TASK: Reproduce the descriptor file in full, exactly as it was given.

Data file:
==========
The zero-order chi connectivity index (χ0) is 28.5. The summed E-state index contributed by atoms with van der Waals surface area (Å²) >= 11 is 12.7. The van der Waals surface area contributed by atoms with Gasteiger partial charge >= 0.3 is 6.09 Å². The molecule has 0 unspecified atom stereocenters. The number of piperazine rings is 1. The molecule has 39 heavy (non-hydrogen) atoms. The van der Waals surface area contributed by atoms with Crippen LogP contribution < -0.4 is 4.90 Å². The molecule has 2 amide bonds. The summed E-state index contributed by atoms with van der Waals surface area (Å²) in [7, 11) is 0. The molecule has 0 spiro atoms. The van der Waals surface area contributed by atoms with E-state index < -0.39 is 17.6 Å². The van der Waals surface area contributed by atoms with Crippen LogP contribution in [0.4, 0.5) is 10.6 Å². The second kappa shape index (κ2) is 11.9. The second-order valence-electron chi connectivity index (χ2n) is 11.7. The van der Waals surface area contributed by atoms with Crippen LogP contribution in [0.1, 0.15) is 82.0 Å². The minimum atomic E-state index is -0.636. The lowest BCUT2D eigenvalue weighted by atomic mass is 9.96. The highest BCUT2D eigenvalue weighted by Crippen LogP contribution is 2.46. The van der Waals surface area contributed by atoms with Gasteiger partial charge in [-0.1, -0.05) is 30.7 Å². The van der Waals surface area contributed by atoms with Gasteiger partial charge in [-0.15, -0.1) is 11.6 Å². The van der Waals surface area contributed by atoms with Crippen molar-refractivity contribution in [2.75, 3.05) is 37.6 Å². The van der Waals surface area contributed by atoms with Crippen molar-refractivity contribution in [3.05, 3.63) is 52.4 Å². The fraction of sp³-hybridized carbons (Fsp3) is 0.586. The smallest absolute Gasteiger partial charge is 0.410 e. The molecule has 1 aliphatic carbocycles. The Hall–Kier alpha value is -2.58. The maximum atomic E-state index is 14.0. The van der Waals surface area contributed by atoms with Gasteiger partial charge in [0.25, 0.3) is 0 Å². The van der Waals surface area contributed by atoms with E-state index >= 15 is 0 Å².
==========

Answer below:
The zero-order chi connectivity index (χ0) is 28.5. The summed E-state index contributed by atoms with van der Waals surface area (Å²) >= 11 is 12.7. The van der Waals surface area contributed by atoms with Gasteiger partial charge >= 0.3 is 6.09 Å². The molecule has 0 unspecified atom stereocenters. The number of piperazine rings is 1. The molecule has 39 heavy (non-hydrogen) atoms. The van der Waals surface area contributed by atoms with Crippen LogP contribution < -0.4 is 4.90 Å². The molecule has 2 amide bonds. The summed E-state index contributed by atoms with van der Waals surface area (Å²) in [7, 11) is 0. The molecule has 0 spiro atoms. The van der Waals surface area contributed by atoms with E-state index < -0.39 is 17.6 Å². The van der Waals surface area contributed by atoms with Crippen LogP contribution in [0.4, 0.5) is 10.6 Å². The second kappa shape index (κ2) is 11.9. The second-order valence-electron chi connectivity index (χ2n) is 11.7. The van der Waals surface area contributed by atoms with Crippen LogP contribution in [0.1, 0.15) is 82.0 Å². The minimum atomic E-state index is -0.636. The lowest BCUT2D eigenvalue weighted by atomic mass is 9.96. The highest BCUT2D eigenvalue weighted by Crippen LogP contribution is 2.46. The van der Waals surface area contributed by atoms with Gasteiger partial charge in [-0.1, -0.05) is 30.7 Å². The van der Waals surface area contributed by atoms with Gasteiger partial charge in [-0.15, -0.1) is 11.6 Å². The van der Waals surface area contributed by atoms with Crippen molar-refractivity contribution in [2.75, 3.05) is 37.6 Å². The van der Waals surface area contributed by atoms with Crippen molar-refractivity contribution in [3.05, 3.63) is 52.4 Å². The fraction of sp³-hybridized carbons (Fsp3) is 0.586. The smallest absolute Gasteiger partial charge is 0.410 e. The molecule has 1 aliphatic carbocycles. The Hall–Kier alpha value is -2.58. The maximum atomic E-state index is 14.0. The van der Waals surface area contributed by atoms with Gasteiger partial charge in [0.25, 0.3) is 0 Å². The van der Waals surface area contributed by atoms with E-state index >= 15 is 0 Å².